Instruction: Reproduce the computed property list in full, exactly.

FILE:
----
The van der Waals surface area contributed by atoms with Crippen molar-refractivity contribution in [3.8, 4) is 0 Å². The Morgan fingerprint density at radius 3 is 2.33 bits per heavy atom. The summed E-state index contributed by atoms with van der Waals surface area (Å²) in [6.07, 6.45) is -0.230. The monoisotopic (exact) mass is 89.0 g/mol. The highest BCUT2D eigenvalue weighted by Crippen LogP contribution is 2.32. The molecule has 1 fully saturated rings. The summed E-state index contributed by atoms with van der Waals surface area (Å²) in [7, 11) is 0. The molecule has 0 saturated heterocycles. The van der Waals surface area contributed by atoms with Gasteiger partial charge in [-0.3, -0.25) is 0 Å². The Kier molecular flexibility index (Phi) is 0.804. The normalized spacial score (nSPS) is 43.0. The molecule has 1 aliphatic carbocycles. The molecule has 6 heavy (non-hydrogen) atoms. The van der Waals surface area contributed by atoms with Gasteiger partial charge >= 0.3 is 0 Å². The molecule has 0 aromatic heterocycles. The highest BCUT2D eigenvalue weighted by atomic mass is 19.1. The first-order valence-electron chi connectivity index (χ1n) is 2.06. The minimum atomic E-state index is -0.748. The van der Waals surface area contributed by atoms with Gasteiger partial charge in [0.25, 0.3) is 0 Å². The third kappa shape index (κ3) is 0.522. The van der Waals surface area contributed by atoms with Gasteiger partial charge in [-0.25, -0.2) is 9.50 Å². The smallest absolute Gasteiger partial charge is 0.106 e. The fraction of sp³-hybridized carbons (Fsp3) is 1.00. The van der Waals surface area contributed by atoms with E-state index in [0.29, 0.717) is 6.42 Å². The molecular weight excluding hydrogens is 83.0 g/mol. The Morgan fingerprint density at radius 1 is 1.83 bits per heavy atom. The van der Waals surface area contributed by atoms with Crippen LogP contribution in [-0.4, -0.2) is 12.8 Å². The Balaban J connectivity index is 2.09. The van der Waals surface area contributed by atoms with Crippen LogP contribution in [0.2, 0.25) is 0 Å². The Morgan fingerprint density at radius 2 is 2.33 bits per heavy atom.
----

The van der Waals surface area contributed by atoms with Crippen molar-refractivity contribution in [3.8, 4) is 0 Å². The Morgan fingerprint density at radius 3 is 2.33 bits per heavy atom. The summed E-state index contributed by atoms with van der Waals surface area (Å²) in [6.07, 6.45) is -0.230. The monoisotopic (exact) mass is 89.0 g/mol. The highest BCUT2D eigenvalue weighted by Crippen LogP contribution is 2.32. The molecule has 1 fully saturated rings. The summed E-state index contributed by atoms with van der Waals surface area (Å²) in [7, 11) is 0. The molecule has 0 saturated heterocycles. The van der Waals surface area contributed by atoms with Gasteiger partial charge in [-0.3, -0.25) is 0 Å². The Kier molecular flexibility index (Phi) is 0.804. The normalized spacial score (nSPS) is 43.0. The molecule has 1 aliphatic carbocycles. The molecule has 6 heavy (non-hydrogen) atoms. The van der Waals surface area contributed by atoms with Gasteiger partial charge >= 0.3 is 0 Å². The molecule has 0 aromatic heterocycles. The highest BCUT2D eigenvalue weighted by atomic mass is 19.1. The first-order valence-electron chi connectivity index (χ1n) is 2.06. The minimum atomic E-state index is -0.748. The van der Waals surface area contributed by atoms with Gasteiger partial charge in [0.25, 0.3) is 0 Å². The third kappa shape index (κ3) is 0.522. The van der Waals surface area contributed by atoms with Gasteiger partial charge in [-0.25, -0.2) is 9.50 Å². The smallest absolute Gasteiger partial charge is 0.106 e. The fraction of sp³-hybridized carbons (Fsp3) is 1.00. The van der Waals surface area contributed by atoms with E-state index in [0.29, 0.717) is 6.42 Å². The molecular weight excluding hydrogens is 83.0 g/mol. The Morgan fingerprint density at radius 1 is 1.83 bits per heavy atom. The van der Waals surface area contributed by atoms with Crippen LogP contribution in [-0.4, -0.2) is 12.8 Å². The Balaban J connectivity index is 2.09. The van der Waals surface area contributed by atoms with Crippen LogP contribution in [0.2, 0.25) is 0 Å². The Morgan fingerprint density at radius 2 is 2.33 bits per heavy atom.